UPDATE: Unifor says it will examine its options for expanding an existing complaint against the Regina Police Service. This comes after learning Regina police kept a bomb threat against picketing members in February a secret.
“Regina police have been at the beckon call of the company from the beginning of the lockout,” said Jerry Dias, Unifor National president in a statement. “Now there is clear evidence that their loyalty to the refinery has veered into a recklessness that could have cost lives.”
Dias said the union will also appeal to have redacted portions of documents they obtained uncovered.
On Wednesday, Saskatchewan NDP Leader Ryan Meili once again called on Premier Scott Moe to impose binding arbitration, ending the lock-out.
“This lockout has gone on far too long. The premier needs to show leadership and bring it to an end,” Meili said.
“When the Sask. Party appointed special mediator Vince Ready months ago, they seemed confident that he would come to a resolution. Instead, the impasse drags on because the Premier won’t act, which is bad for the province, bad for workers and bad for our economy.”
The Saskatchewan government has repeatedly said the best way to get a solutuion in this dispute is at the bargaining table.
Original story continues here.
Unifor Local 594 is wondering why it wasn’t informed of a bomb threat against its picket lines earlier this year.
“People tell us where to go, people tell us that they’re going to run us over, but this was another level,” said Local 594 president Kevin Bittman.
“Having the threat of an actual bomb placed at our picket lines scares people to death.”
The threat came in the form of a letter sent to Regina City Hall and the provincial government on Feb. 18.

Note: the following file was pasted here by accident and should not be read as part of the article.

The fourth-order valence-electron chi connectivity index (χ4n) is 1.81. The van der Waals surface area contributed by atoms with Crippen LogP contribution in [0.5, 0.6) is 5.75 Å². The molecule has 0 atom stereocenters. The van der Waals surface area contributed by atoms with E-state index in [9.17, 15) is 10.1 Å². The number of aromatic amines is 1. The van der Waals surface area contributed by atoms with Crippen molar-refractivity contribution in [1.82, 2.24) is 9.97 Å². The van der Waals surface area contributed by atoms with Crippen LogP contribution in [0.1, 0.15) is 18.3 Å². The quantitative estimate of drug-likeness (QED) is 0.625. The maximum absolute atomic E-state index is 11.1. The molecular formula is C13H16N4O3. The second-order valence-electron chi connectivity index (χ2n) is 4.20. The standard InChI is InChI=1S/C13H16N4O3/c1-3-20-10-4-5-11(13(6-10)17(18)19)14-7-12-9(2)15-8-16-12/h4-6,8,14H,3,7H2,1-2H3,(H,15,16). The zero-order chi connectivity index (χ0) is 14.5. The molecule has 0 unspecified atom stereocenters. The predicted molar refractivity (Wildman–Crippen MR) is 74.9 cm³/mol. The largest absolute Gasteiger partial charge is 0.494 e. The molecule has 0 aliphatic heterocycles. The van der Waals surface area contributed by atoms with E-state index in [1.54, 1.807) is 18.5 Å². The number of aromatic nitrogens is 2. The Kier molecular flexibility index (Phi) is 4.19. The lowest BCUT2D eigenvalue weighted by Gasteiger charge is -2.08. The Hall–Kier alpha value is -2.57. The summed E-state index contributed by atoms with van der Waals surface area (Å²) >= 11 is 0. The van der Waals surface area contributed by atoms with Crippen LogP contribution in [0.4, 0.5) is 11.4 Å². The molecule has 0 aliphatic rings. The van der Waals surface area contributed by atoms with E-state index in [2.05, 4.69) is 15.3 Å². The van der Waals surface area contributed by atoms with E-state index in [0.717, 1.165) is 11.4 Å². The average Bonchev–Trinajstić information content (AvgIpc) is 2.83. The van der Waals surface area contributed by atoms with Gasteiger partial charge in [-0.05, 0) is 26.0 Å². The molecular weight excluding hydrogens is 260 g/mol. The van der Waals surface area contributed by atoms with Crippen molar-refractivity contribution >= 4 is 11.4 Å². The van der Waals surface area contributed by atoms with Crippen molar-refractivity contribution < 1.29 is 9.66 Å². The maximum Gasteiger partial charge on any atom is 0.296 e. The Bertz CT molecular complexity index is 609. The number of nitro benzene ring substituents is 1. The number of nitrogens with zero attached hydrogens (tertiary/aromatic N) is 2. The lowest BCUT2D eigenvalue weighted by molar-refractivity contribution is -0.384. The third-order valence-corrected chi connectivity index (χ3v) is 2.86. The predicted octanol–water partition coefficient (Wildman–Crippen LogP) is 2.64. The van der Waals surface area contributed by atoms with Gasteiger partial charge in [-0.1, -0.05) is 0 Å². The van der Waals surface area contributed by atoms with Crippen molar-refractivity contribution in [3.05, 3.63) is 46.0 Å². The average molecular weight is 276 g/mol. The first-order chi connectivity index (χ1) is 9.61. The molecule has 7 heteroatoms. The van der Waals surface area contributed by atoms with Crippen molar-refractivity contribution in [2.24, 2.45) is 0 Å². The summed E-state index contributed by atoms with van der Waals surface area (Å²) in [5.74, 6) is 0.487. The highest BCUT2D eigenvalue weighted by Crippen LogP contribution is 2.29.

The letter outlined farmers’ concerns with fuel shortages and out-of-province workers involved in the Co-op Refinery labour dispute.
It also included a bomb threat, stating if police don’t remove the illegal barricades, farmers will do it for them.
“We farmers have always had issues with beaver dams on our land and we know how to get rid of them with some special products that usually blow the dam in all directions,” the letter said.
According to the letter, “special mixes” were placed at some of the Co-op Refinery gates that threatened to set off explosions.
“Pallets and gates may start flying. Only a cell phone call away from ignition time,” the letter said.
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In a release, Regina police said “the threat was taken seriously,” which led to an “immediate and thorough investigation” with the help from the Forensic Identification Unit and Canada Post.
On Feb. 12, a court ruled the blockades be dismantled. The barricades were taken down before the letter was received.
According to police chief Evan Bray, officers had been on scene at the refinery for weeks leading up to the threat.
“Because we were confident, having been on scene for so many days prior to receiving the letter, we didn’t feel there was any credibility to this threat,” Bray said.
Bray said they still don’t know who sent the letter.
Unifor Local 594 filed a Freedom of Information request with RPS earlier this year, according to Bittman.
He said the union just got the 3,000-page document back last week, which contained the letter.
Unifor sent a letter to Bray on Tuesday, according to Bittman.
“You wonder how many people knew about this, how high it goes up. If the RCMP knew about it, RPS knew about it, the mayor knew about it, who else knew about it and why were we not notified about it?” Bittman said.
Bittman said a previously scheduled meeting with RPS is set for Friday. He hopes to get more clarity then.